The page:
The Girl in Green

The Girl in Green - Rackcdn.comhttps://a1b29423df1c76886901-30f50311cbe25c4d753e0084f1029763.ssl.cf4.rackcdn...

9 downloads 232 Views 171KB Size


The Girl in Green DEREK MILLER

BOOK DETAILS Format: Paperback ISBN: 9781925106954 RRP: $32.99

1991. Near Checkpoint Zulu, one hundred miles from the Kuwaiti border, Thomas Benton meets Arwood Hobbes. Benton is a British journalist who reports from war zones, in part to avoid his lacklustre marriage and a daughter he loves but cannot connect with; Hobbes is a midwestern American private who might be an insufferable ignoramus, or might be a brilliant lunatic with a death wish — it’s hard to tell. Operation Desert Storm is over, peace has been declared, but as they argue about whether it makes sense to cross the nearest border in search of an ice cream, they become embroiled in a horrific attack in which a young local girl in a green dress is shot in the back and dies in Hobbes’s arms. The two men walk away into their respective lives. But something has cracked for them both. Twenty-two years later, in another place, in another war, the two men meet again. Benton and relief worker Marta Strom are persuaded by a much-changed Hobbes to embark on what may be a fool’s errand in a last-chance effort to redeem themselves when the girl in green is found alive and in need of salvation. Or is she? Set against the war-torn landscape of a shattered Iraq, The Girl in Green is an adventure story told with all the wit, humanity, and insight of Miller’s acclaimed debut.



Derek Miller is the author of the bestselling novel Norwegian by Night. He is the director of The Policy Lab and a senior fellow with the United Nations Institute for Disarmament Research. Born in Boston, Massachusetts, he now lives in Oslo with his wife and children.

Checkpoint Zulu was an actual place, and events depicted in Samawah are based on fact. But the author has also turned Checkpoint Zulu into a metaphor for our collective helplessness today. What has changed since the early 1990s until now that might have placed us all at “Checkpoint Zulu”?

2. Arwood’s sense of morality is powerful and drives his actions, but he is no saint. Do you understand his decisions? Do you think they are reasonable or virtuous? 3. The story walks a fine line between comedy and tragedy. Does this work for you?


The Girl in Green DEREK MILLER


‘A page-turner that is both funny and sad, intelligent and full of hope. This is a must-read from a writer of extreme talent and compassion.’ JON PAGE, OWNER OF AWARDWINNING INDEPENDENT BOOKSHOP PAGES & PAGES BOOKSELLERS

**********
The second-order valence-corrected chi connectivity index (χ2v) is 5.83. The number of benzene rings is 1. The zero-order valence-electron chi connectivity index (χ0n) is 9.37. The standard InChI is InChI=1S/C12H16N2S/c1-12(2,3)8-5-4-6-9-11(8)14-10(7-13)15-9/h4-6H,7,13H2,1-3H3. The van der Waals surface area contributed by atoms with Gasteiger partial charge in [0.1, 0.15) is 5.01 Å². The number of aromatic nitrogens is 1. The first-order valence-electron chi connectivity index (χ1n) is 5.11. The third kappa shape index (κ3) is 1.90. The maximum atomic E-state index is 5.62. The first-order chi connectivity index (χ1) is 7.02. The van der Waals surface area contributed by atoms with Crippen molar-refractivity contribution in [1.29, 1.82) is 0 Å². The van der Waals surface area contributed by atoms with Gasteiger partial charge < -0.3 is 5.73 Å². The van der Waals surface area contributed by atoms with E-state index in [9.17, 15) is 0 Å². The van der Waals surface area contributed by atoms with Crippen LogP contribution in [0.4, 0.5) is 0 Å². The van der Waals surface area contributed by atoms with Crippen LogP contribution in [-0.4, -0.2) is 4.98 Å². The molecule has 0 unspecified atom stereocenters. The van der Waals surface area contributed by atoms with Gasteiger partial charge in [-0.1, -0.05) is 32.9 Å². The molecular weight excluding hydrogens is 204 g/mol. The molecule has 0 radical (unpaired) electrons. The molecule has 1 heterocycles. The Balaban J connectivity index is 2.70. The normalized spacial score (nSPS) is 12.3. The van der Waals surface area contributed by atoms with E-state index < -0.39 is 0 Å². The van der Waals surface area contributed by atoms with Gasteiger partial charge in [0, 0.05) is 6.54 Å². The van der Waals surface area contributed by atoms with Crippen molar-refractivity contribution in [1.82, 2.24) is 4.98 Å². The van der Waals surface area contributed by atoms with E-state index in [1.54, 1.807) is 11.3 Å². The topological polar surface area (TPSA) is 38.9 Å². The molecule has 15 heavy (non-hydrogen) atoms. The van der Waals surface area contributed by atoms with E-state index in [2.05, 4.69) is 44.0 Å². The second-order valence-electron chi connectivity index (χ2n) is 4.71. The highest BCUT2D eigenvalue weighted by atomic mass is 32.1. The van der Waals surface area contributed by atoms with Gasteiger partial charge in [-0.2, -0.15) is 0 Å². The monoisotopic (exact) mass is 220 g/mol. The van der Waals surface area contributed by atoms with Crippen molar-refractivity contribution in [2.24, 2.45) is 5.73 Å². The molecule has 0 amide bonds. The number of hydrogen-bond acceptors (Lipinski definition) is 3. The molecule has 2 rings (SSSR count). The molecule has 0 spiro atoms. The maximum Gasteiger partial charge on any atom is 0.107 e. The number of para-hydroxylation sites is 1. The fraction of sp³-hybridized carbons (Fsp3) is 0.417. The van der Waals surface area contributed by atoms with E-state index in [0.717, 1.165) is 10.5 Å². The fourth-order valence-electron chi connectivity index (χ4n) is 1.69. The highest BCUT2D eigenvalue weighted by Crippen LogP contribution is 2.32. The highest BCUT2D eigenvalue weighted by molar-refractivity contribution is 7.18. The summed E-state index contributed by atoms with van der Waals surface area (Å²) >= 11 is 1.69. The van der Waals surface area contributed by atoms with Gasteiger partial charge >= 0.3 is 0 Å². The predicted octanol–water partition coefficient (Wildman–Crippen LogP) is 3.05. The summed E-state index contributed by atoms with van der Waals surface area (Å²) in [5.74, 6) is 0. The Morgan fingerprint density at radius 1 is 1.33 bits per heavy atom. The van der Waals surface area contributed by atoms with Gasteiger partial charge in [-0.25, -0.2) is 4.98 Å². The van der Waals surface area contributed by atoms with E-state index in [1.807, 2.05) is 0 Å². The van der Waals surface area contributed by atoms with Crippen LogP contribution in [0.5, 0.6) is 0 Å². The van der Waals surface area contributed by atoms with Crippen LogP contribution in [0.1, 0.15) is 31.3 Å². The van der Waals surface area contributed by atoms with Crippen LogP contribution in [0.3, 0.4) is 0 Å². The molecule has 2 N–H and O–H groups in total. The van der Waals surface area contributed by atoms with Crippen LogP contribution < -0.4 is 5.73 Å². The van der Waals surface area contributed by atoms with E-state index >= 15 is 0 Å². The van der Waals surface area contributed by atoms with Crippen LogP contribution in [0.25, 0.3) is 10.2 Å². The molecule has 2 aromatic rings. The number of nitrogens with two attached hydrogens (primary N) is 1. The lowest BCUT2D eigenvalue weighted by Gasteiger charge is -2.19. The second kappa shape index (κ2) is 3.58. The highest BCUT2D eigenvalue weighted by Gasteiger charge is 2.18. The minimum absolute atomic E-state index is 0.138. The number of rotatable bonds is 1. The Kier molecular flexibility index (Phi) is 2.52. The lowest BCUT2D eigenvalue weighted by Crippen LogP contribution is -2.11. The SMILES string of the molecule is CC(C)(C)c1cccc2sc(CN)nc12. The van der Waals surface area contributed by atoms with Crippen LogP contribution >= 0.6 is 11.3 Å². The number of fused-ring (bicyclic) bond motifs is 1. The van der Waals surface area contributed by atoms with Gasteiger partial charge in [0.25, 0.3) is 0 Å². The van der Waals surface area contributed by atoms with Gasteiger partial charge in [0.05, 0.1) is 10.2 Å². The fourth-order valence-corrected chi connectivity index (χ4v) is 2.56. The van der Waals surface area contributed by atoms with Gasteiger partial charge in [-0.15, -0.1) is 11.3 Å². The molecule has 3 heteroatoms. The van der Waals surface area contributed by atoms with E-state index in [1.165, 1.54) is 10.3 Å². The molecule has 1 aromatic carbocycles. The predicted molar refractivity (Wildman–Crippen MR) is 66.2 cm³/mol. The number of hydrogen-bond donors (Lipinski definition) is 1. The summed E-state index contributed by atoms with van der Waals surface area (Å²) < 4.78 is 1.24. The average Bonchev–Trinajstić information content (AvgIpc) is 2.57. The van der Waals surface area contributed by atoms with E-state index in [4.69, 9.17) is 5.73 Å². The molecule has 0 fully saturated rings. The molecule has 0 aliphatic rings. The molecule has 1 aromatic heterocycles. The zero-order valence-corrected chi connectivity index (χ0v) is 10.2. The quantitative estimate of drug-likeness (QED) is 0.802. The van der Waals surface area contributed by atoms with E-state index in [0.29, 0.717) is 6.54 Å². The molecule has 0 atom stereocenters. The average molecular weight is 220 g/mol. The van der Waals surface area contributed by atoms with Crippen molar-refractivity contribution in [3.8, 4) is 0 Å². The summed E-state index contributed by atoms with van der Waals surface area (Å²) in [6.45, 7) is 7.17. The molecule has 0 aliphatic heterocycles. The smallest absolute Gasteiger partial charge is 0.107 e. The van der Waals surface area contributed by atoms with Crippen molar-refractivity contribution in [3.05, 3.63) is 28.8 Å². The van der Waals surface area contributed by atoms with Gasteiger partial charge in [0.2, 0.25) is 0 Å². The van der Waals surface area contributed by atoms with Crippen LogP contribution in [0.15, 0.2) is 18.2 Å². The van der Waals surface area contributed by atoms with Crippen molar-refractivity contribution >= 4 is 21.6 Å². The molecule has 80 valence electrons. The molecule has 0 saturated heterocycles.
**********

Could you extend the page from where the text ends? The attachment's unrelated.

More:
‘Humane, blackly funny, heart-breaking, full of believable people and with a touching, magnificent hero in Sheldon, this is one of the best books I’ve read this year. Verdict: brilliant.’ HERALD SUN ‘Utterly compelling.’ THE SUNDAY AGE ‘An arresting hybrid of serious intent and popular form ... Miller combines Sheldon’s memories of love and guilt, his reveries and periods of confusion, with a gripping and at times very funny account of the journey to the showdown.’ TIMES LITERARY SUPPLEMENT

Scribe Publications 18–20 Edward Street Brunswick Vic 3056   T:  (03)  9388  8780 F:  (03)  9388  8787

4. Does the portrayal of Marta Strom as a professional in the humanitarian sector differ from any assumptions or ideas you may have previously had about people who do this kind of work? 5. Herb Reston and Tigger are friends. They have similar professional backgrounds, but different cultural histories and readings of the world. What are these differences and how do they express themselves in their sensitivities, concerns, and actions? 6. The book is set at a moment in time when the ISIL has not yet emerged into international prominence. What new insight, if any, does this story give you into Iraq and what is happening in the Middle East? 7. At the end of the book, Tigger says to Arwood that it’s not the same girl. Arwood responds to that with a powerful and memorable line that captures something essential about the story itself. What is it, and what do you think about that? 8. The Iraqis themselves are given an important role in this story, whether as medics, or national staff at aid agencies or UN personnel. What did you think about the relationship between the international and national staff? 9. Many books have been written about Iraq over the past several years, but few if any have been set outside a military perspective where the international humanitarian and development communities are foregrounded. What does this contribute to our understanding of events and that sector as a whole?